Portland: Binford & Mort, 1979. Near Fine in Near Fine dust-jacket First Edition. Inscribed and Signed by author, [9.5x6.5in]; x, 449 pp., appendices, notes and index; Blue cloth covers with white ink lettering on front and spine, all edges trimmed; Blue dust jacket with with lettering on front and spine, oval image of Wickersham bordered in gold ring, image and narrative of author on back; Minor rubbing along edges and corners to book and dust jacket, inscription on front end paper "To Cleve and Marion, In gratitude for sharing your expertise in journalism in our Great Land. With good wishes for continued success, Evangeline Atwood, Anchorage, Alaska, June 13, 1981" Item #13786
James Wickersham (1857-1939) was appointed as a Federal Judge for Alaska by President William McKinley in 1900. He then served as the Alaska delegate to Congress from in two periods 1908-17 and 1931-33 and was a major force in Congress to establish Alaska as a Territory and provide for greater Federal assistance. He was also an author of Alaskan law reports and the 1927 "A Bibliography of Alaskan Literature 1724-1924" and founder of the Alaska Agricultural College and School of Mines (now the University of Alaska). In his early years, he was also an explorer and made and failed in the first attempt to climb Denali - Mt. McKinley.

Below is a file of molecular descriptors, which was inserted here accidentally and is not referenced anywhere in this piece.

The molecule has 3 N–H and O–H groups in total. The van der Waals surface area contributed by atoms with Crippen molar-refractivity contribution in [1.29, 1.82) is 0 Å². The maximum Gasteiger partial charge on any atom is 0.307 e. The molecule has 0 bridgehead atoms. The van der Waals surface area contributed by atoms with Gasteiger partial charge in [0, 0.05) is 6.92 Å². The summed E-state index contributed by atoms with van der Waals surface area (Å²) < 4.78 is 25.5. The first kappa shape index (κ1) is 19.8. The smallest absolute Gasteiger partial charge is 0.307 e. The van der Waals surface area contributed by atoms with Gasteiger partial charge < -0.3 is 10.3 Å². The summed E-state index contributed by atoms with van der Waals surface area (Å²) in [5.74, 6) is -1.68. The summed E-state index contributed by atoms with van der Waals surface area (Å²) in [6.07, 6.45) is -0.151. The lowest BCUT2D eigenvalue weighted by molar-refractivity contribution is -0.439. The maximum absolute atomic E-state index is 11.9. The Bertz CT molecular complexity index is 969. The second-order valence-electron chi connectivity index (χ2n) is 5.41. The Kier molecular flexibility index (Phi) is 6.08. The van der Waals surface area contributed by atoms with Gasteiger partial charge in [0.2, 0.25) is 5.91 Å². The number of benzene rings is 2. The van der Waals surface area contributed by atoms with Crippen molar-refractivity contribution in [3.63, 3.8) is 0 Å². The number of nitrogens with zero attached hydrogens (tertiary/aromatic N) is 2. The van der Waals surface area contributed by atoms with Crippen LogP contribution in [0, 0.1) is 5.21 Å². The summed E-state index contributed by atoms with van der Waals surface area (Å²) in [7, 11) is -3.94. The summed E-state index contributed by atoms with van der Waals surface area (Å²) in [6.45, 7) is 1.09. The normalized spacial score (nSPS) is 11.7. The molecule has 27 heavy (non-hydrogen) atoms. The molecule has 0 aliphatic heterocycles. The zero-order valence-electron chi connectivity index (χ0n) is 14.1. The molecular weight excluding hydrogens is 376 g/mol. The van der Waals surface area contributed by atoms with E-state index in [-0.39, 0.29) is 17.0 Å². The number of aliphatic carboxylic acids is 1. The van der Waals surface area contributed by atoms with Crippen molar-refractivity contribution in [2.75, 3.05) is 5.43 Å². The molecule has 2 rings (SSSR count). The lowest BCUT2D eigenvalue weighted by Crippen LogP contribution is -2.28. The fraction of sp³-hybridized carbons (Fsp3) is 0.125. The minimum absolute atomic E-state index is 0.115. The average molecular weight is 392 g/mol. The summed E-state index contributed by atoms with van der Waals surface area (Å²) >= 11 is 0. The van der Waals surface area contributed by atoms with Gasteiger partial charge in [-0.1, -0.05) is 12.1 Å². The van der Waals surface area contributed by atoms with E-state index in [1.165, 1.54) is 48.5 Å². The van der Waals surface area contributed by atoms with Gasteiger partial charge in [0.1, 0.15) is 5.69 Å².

This biography of Wickersham is also the story of the early 20th century history of Alaska. From the dust jacket, "Frontier Politics in Alaska during the early decades of the twentieth century was ruthless and corrupt. ... Wickersham rescued Alaskans from a [Federal] bureaucratic dictatorship, winning instead their right to elect their own lawmakers. ... During his 39 years in Alaska, if was his vision and judgment which guided Alaska's social, economic and political destiny."